The International Union for Conservation of Nature (IUCN) is holding its World Congress from 3 to 11 September 2021 in Marseille. This major event is held every four years and sets priorities to guide nature conservation and sustainable development activities. IRD has made biodiversity one of its priorities for research, training and scientific diplomacy. As a member of the international IUCN since 2019 and of the French IUCN Committee since 2020, IRD and its partners are actively involved in this new edition of the Congress.
Editorial by Valérie Verdier, President and CEO of IRD
"Congress will be held with this in mind, as the world is in the grips of a global virus. The event provides a forum for debate and cooperation among the various stakeholders and citizens who strive to preserve and conserve biodiversity.
For Institut de Recherche pour le Développement (IRD – the French National Research Institute for Sustainable Development), this event is an opportunity to emphasise our unique approach to achieving excellence in biodiversity research and consolidate our leading role in scientific diplomacy for this high-priority agenda, just months ahead of COP15.
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Of all the global environmental challenges we face today, protecting biodiversity is probably one of the most complex, since it combines global trends and more specific local contexts and knowledge. It calls for radical changes in the relationships and interactions between the various stakeholders in society and biodiversity. By studying ecological, social, economic and political mechanisms, the Sustainability Science developed at IRD can help us work together to think about and design more sustainable, fair and ethical solutions to preserve and conserve biodiversity.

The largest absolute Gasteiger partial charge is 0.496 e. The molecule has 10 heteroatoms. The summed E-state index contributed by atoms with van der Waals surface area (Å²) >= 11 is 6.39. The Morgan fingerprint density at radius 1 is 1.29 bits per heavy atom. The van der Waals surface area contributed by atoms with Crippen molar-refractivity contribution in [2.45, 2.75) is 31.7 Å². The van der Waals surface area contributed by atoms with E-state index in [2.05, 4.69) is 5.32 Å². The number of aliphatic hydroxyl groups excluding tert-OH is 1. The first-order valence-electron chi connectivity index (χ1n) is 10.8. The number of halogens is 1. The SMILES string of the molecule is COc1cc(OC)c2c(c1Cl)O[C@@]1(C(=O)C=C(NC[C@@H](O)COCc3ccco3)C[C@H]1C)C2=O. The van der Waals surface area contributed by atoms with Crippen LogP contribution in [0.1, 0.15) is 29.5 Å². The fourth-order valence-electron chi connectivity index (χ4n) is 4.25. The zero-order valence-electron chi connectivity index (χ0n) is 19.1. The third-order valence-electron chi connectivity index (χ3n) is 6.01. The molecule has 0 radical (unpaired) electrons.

Our Institute studies the science of sustainable solutions based on a cross-cutting interdisciplinary approach. The aim is to underscore the pertinence and effectiveness of the integrated research approaches, particularly in biodiversity, drawing on the Institute's equitable partnership model encouraging coalitions between South-North and South-South stakeholders. It also makes the voice of IRD and our Southern partners heard in discussions to help shape ongoing negotiations and promote a more "inclusive" discourse in decision-making bodies.